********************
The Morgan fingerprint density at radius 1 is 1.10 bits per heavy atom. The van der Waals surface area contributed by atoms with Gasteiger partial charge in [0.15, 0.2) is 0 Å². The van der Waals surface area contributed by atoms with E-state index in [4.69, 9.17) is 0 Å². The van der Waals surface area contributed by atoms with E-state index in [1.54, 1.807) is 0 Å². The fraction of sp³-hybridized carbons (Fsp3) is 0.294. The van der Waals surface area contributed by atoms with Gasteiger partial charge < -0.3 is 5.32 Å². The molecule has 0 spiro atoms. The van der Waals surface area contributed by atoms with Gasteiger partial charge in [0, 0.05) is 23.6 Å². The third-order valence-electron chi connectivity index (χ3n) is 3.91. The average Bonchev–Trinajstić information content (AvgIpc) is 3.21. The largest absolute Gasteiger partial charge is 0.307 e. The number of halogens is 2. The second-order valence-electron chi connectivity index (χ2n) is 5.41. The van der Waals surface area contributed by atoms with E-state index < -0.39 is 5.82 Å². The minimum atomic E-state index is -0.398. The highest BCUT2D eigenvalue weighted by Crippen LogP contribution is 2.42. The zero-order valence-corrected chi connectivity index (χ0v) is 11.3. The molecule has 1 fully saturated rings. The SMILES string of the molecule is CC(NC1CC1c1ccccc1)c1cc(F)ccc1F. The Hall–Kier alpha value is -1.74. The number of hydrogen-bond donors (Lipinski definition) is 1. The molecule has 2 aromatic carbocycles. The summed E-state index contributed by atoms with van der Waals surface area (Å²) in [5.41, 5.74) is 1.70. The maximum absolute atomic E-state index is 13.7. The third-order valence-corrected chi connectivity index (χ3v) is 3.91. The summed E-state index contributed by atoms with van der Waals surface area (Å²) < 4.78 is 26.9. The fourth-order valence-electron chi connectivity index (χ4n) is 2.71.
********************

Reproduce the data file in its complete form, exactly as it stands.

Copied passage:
The Morgan fingerprint density at radius 1 is 1.10 bits per heavy atom. The van der Waals surface area contributed by atoms with Gasteiger partial charge in [0.15, 0.2) is 0 Å². The van der Waals surface area contributed by atoms with E-state index in [4.69, 9.17) is 0 Å². The van der Waals surface area contributed by atoms with E-state index in [1.54, 1.807) is 0 Å². The fraction of sp³-hybridized carbons (Fsp3) is 0.294. The van der Waals surface area contributed by atoms with Gasteiger partial charge < -0.3 is 5.32 Å². The molecule has 0 spiro atoms. The van der Waals surface area contributed by atoms with Gasteiger partial charge in [0, 0.05) is 23.6 Å². The third-order valence-electron chi connectivity index (χ3n) is 3.91. The average Bonchev–Trinajstić information content (AvgIpc) is 3.21. The largest absolute Gasteiger partial charge is 0.307 e. The number of halogens is 2. The second-order valence-electron chi connectivity index (χ2n) is 5.41. The van der Waals surface area contributed by atoms with E-state index < -0.39 is 5.82 Å². The minimum atomic E-state index is -0.398. The highest BCUT2D eigenvalue weighted by Crippen LogP contribution is 2.42. The zero-order valence-corrected chi connectivity index (χ0v) is 11.3. The molecule has 1 fully saturated rings. The SMILES string of the molecule is CC(NC1CC1c1ccccc1)c1cc(F)ccc1F. The Hall–Kier alpha value is -1.74. The number of hydrogen-bond donors (Lipinski definition) is 1. The molecule has 2 aromatic carbocycles. The summed E-state index contributed by atoms with van der Waals surface area (Å²) in [5.41, 5.74) is 1.70. The maximum absolute atomic E-state index is 13.7. The third-order valence-corrected chi connectivity index (χ3v) is 3.91. The summed E-state index contributed by atoms with van der Waals surface area (Å²) < 4.78 is 26.9. The fourth-order valence-electron chi connectivity index (χ4n) is 2.71.